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Fnatic League Of Legends Player Bwipo Reveals How He Gathers Himself Up: “I Tell Myself I’m The Best Player In The World”



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Gabriël Rau, known as “Bwipo,” is a 21-year-old Belgian League Of Legends player who has been playing under Fnatic jersey for over two years. In his career, he earned around $300.000 from the tournaments.

Bwipo spoke in a recent interview with Inven Global and unveiled the secret behind how he protects his mental health.

In the conversation, Bwipo said he is telling himself that he is the best player in the world, and he is the only reason why he can’t show it to the world. Bwipo stated that he can show what he is capable of if he could put in more effort and be smarter.

Interviewer asked:

“Have you always been a confident player?”

Bwipo replied:

“Me? Yeah. My trick is that in every point in my own mind, I tell myself I’m the best player in the world and that the only reason I can’t show that to the world is because of me. I’m the person stopping me from being the best in the world.

If I put in more effort, be smarter, whatever it is, I’d be able to produce results that the best in the world would. I’m not overconfident, I’m just very confident in what I know I can deliver. “

Interviewer asked:

“Has anyone ever taught you that, maybe in your childhood?”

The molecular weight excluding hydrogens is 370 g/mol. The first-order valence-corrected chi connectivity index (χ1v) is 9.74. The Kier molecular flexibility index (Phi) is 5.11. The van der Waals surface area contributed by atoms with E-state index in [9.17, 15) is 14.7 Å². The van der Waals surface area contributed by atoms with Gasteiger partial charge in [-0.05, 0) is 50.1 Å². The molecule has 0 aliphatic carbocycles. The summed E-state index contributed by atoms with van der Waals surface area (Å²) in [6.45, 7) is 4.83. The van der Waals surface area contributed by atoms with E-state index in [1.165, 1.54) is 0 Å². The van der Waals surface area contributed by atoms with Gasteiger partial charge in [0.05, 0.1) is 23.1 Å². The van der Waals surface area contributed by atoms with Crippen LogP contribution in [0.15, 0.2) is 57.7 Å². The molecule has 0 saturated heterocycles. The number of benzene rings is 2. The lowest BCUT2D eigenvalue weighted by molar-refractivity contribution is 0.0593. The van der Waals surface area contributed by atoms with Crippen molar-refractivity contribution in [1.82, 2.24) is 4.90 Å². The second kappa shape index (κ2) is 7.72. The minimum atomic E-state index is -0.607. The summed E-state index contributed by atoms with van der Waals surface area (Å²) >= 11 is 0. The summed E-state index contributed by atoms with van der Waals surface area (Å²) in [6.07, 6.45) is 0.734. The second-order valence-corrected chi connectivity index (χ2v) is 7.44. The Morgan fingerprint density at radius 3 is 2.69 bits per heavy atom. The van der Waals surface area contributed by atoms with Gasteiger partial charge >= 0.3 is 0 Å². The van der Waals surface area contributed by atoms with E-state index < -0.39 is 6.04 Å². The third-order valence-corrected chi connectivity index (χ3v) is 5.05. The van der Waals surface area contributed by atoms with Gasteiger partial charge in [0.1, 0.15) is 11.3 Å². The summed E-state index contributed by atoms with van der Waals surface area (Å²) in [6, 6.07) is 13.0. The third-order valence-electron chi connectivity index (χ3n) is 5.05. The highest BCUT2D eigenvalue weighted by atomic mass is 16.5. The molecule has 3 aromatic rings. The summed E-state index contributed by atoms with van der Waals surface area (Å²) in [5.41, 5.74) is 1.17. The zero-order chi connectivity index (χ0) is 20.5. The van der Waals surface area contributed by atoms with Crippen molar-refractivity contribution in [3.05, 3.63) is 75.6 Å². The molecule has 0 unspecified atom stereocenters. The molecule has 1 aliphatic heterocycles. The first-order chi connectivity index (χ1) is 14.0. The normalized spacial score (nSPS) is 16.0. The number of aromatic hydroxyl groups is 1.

Bwipo said:

“Honestly, it came from a combination of things in my childhood. I used to watch live streams of many WoW, Hearthstone players. I’m thinking Reckful, I’m thinking Reynad, imaqtiepie. I watched a lot of those streams and one thing I noticed while I was watching Reynad, he said something that resonated with me: ‘It doesn’t matter what you do in life. If you’re the best in the world, you’re gonna earn money doing it.’

From that point onwards, I always just try to think of myself like, if I want to be the best in the world, I have to work hard and look from the perspective of being the best. I can’t ever look at a play and tell myself, “I can’t do that”.

That’s where that mentality grew from. When I watched Faker play and saw him make a play or make a decision, I would never allow myself to say, ‘I’m never gonna be that good.’ Eventually, it built up and reached the point where I was a player doing things that made people go, ‘I don’t think I’ll ever be able to do that.’ Don’t ever make yourself believe that you aren’t good enough, that you’ll never reach that level. Because once you admit you might not, it’s way easier to fall into the trap of accepting that you won’t.”

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